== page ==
35 Bernhard Preim, Institut für Simulation und Graphik, Otto-von-Guericke Universität Magdeburg 35/69 Object-based Techniques Efficient Visualization: Approximation of splats via Gouraud-shaded RGBA polygons (piecewise linear splat function approach) Different forms of splats and their approach through polygons Source: Laur and Hanrahan [1991]

36 Bernhard Preim, Institut für Simulation und Graphik, Otto-von-Guericke Universität Magdeburg 36/69 Object-based Techniques Different resolution and the resulting visualization through splatting. Size and transparency of the splats are adapted to the resolution. Source: Laur and Hanrahan [1991]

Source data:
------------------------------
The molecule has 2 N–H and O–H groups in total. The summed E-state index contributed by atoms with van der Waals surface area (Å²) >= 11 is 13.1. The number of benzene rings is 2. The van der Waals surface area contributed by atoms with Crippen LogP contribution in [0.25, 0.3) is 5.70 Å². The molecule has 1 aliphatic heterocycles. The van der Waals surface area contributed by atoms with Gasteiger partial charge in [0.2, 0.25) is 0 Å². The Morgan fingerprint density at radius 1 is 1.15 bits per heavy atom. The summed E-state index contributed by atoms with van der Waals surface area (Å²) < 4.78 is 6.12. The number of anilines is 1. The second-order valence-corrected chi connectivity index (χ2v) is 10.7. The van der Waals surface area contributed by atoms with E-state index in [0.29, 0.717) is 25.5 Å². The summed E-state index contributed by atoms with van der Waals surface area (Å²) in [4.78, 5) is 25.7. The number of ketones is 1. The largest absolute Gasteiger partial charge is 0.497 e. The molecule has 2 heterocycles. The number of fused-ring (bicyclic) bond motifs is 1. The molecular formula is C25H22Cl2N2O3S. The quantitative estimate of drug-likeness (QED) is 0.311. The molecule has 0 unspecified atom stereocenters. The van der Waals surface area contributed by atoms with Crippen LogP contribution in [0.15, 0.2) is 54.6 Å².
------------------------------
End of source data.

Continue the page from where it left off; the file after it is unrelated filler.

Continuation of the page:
37 Bernhard Preim, Institut für Simulation und Graphik, Otto-von-Guericke Universität Magdeburg 37/69 Object-based Techniques Inner octtree knots contain the average of the contained voxels (successive downsampling). Instead of the average: Sorting of voxels and average generation between 4th and 5th voxel (from 8). Progressive refinement of an octtree according to an error criterion (sum of the deviation squares to the mean value). Source: Laur and Hanrahan [1991]

38 Bernhard Preim, Institut für Simulation und Graphik, Otto-von-Guericke Universität Magdeburg 38/69 Object-based Techniques Different image quality, example of an industrial CT Source: Laur and Hanrahan [1991]